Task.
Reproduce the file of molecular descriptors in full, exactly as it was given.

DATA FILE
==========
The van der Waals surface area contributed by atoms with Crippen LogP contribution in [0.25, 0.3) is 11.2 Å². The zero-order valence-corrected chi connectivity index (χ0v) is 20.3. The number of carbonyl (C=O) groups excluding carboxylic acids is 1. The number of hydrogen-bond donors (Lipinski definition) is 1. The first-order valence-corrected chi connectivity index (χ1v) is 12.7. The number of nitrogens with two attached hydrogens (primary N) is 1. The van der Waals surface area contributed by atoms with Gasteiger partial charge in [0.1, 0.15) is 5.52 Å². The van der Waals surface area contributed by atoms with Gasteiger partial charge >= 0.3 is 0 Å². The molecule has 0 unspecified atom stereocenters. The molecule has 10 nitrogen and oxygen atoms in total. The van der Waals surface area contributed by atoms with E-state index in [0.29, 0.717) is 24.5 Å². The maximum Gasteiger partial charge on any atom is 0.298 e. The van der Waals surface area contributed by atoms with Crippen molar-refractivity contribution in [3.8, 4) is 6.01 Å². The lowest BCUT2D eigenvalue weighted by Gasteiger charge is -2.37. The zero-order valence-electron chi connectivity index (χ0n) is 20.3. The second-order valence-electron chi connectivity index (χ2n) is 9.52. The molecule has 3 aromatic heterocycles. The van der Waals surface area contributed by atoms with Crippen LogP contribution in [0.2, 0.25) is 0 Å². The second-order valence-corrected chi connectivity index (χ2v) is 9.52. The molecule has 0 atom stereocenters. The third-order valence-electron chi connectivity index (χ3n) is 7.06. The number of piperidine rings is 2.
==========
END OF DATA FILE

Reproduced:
The van der Waals surface area contributed by atoms with Crippen LogP contribution in [0.25, 0.3) is 11.2 Å². The zero-order valence-corrected chi connectivity index (χ0v) is 20.3. The number of carbonyl (C=O) groups excluding carboxylic acids is 1. The number of hydrogen-bond donors (Lipinski definition) is 1. The first-order valence-corrected chi connectivity index (χ1v) is 12.7. The number of nitrogens with two attached hydrogens (primary N) is 1. The van der Waals surface area contributed by atoms with Gasteiger partial charge in [0.1, 0.15) is 5.52 Å². The van der Waals surface area contributed by atoms with Gasteiger partial charge >= 0.3 is 0 Å². The molecule has 0 unspecified atom stereocenters. The molecule has 10 nitrogen and oxygen atoms in total. The van der Waals surface area contributed by atoms with E-state index in [0.29, 0.717) is 24.5 Å². The maximum Gasteiger partial charge on any atom is 0.298 e. The van der Waals surface area contributed by atoms with Crippen molar-refractivity contribution in [3.8, 4) is 6.01 Å². The lowest BCUT2D eigenvalue weighted by Gasteiger charge is -2.37. The zero-order valence-electron chi connectivity index (χ0n) is 20.3. The second-order valence-electron chi connectivity index (χ2n) is 9.52. The molecule has 3 aromatic heterocycles. The van der Waals surface area contributed by atoms with Crippen LogP contribution in [0.2, 0.25) is 0 Å². The second-order valence-corrected chi connectivity index (χ2v) is 9.52. The molecule has 0 atom stereocenters. The third-order valence-electron chi connectivity index (χ3n) is 7.06. The number of piperidine rings is 2.